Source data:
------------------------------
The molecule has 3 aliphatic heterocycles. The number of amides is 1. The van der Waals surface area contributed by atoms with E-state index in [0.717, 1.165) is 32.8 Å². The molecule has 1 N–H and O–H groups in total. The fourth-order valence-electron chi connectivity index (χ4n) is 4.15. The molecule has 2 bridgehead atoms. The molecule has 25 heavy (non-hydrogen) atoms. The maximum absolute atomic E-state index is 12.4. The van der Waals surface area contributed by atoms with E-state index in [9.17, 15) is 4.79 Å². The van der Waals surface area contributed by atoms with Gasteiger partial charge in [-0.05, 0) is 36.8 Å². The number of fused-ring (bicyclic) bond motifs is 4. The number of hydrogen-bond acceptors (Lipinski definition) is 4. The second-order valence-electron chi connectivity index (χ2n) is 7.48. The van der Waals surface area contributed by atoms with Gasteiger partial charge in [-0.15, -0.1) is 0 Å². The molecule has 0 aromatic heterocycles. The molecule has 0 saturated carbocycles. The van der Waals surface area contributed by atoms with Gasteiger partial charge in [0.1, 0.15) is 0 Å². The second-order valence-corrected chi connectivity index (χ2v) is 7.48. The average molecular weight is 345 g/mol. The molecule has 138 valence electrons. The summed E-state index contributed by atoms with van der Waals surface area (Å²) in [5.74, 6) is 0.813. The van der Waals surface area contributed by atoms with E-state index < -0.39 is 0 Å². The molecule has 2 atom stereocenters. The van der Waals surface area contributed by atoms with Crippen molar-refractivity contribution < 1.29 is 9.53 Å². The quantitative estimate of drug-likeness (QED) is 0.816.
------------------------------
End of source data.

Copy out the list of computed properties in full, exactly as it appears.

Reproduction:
The molecule has 3 aliphatic heterocycles. The number of amides is 1. The van der Waals surface area contributed by atoms with E-state index in [0.717, 1.165) is 32.8 Å². The molecule has 1 N–H and O–H groups in total. The fourth-order valence-electron chi connectivity index (χ4n) is 4.15. The molecule has 2 bridgehead atoms. The molecule has 25 heavy (non-hydrogen) atoms. The maximum absolute atomic E-state index is 12.4. The van der Waals surface area contributed by atoms with E-state index in [9.17, 15) is 4.79 Å². The van der Waals surface area contributed by atoms with Gasteiger partial charge in [-0.05, 0) is 36.8 Å². The number of fused-ring (bicyclic) bond motifs is 4. The number of hydrogen-bond acceptors (Lipinski definition) is 4. The second-order valence-electron chi connectivity index (χ2n) is 7.48. The van der Waals surface area contributed by atoms with Gasteiger partial charge in [-0.15, -0.1) is 0 Å². The molecule has 0 aromatic heterocycles. The molecule has 0 saturated carbocycles. The van der Waals surface area contributed by atoms with Gasteiger partial charge in [0.1, 0.15) is 0 Å². The second-order valence-corrected chi connectivity index (χ2v) is 7.48. The average molecular weight is 345 g/mol. The molecule has 138 valence electrons. The summed E-state index contributed by atoms with van der Waals surface area (Å²) in [5.74, 6) is 0.813. The van der Waals surface area contributed by atoms with E-state index < -0.39 is 0 Å². The molecule has 2 atom stereocenters. The van der Waals surface area contributed by atoms with Crippen molar-refractivity contribution < 1.29 is 9.53 Å². The quantitative estimate of drug-likeness (QED) is 0.816.